Latest Solid rocket booster Stories
NASA's Space Launch System Booster Test Scheduled for March PROMONTORY, Utah, Jan.
As progress continues on NASA's new rocket, the Space Launch System, the solid rocket boosters team successfully completed its critical design review Aug. 6. This is an important milestone for the program, as it verifies the boosters are ready to move forward with qualification testing.
The first round of acoustic tests on a scale model of NASA's Space Launch System (SLS) is underway. The tests will allow engineers to verify the design of the sound suppression system being developed for the agency's new deep space rocket.
NASA has selected Aerojet of Sacramento, Calif., for a $23.3 million contract to develop engineering demonstrations and risk reduction concepts for future advanced boosters for the agency's Space Launch System (SLS).
On January 28, 1986, SS Challenger broke apart 73 seconds into its flight, killing NASA astronauts Greg Jarvis, Ronald McNair, Ellison Onizuka, Judith Resnik, Michael J. Smith and Dick Scobee, along with school teacher Christa McAuliffe.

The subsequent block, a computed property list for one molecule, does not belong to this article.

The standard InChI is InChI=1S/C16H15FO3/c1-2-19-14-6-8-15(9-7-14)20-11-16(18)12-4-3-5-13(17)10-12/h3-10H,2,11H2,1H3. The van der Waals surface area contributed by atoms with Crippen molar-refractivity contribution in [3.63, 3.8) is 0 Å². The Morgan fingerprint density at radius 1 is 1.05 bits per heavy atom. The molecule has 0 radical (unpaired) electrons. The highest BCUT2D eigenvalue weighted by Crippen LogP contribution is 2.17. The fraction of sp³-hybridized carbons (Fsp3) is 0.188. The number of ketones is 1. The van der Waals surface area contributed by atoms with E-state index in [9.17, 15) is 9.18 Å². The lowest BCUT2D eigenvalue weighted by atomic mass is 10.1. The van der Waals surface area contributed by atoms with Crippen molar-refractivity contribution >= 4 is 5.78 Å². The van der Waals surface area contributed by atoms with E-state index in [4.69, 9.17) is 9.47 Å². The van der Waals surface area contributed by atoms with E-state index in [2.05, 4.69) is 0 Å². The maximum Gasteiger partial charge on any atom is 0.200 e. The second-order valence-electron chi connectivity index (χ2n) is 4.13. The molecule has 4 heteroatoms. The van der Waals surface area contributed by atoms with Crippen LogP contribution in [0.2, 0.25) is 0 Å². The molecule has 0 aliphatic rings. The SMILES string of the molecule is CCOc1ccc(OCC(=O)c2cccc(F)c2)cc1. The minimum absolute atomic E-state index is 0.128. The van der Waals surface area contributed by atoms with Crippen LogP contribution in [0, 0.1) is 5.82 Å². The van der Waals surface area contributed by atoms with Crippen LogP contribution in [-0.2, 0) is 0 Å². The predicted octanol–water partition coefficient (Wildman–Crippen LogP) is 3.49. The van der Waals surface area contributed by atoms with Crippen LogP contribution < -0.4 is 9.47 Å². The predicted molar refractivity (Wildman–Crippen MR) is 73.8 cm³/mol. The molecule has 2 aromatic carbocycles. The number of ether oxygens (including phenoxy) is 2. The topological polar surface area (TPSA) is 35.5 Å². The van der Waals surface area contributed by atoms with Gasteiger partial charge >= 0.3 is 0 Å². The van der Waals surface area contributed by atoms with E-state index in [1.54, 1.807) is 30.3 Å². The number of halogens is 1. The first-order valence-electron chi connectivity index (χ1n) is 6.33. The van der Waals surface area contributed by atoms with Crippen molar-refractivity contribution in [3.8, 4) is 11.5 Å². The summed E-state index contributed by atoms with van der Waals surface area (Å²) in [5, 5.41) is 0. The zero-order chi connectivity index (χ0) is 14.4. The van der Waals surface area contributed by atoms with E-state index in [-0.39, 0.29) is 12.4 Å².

NASA has awarded three contracts totaling $137.3 million to improve the affordability, reliability and performance of an advanced booster for the Space Launch System (SLS).
NASA reports that it has selected six proposals to improve the cost, dependability and performance of an advanced booster for the Space Launch System, a heavy-lift rocket that will provide an entirely new capability for human exploration beyond low Earth orbit.
Challenger launched from Kennedy Space Center on January 28, 1986 at 11:38 AM EST and blew up 1 minute and 13 seconds later as a result of launch malfunctions. The shuttle was lost with all seven crew members. The Challenger disaster shook the confidence of the entire nation. As a personal note, this writer was in Mrs. Cook’s sixth grade class in Abilene, Texas. I was already an avid fan of the space program at that time. Most of us were. The class was watching this particular launch...
- A person who stands up for something, as contrasted to a bystander who remains inactive.
- One of the upright handlebars on a traditional Inuit sled.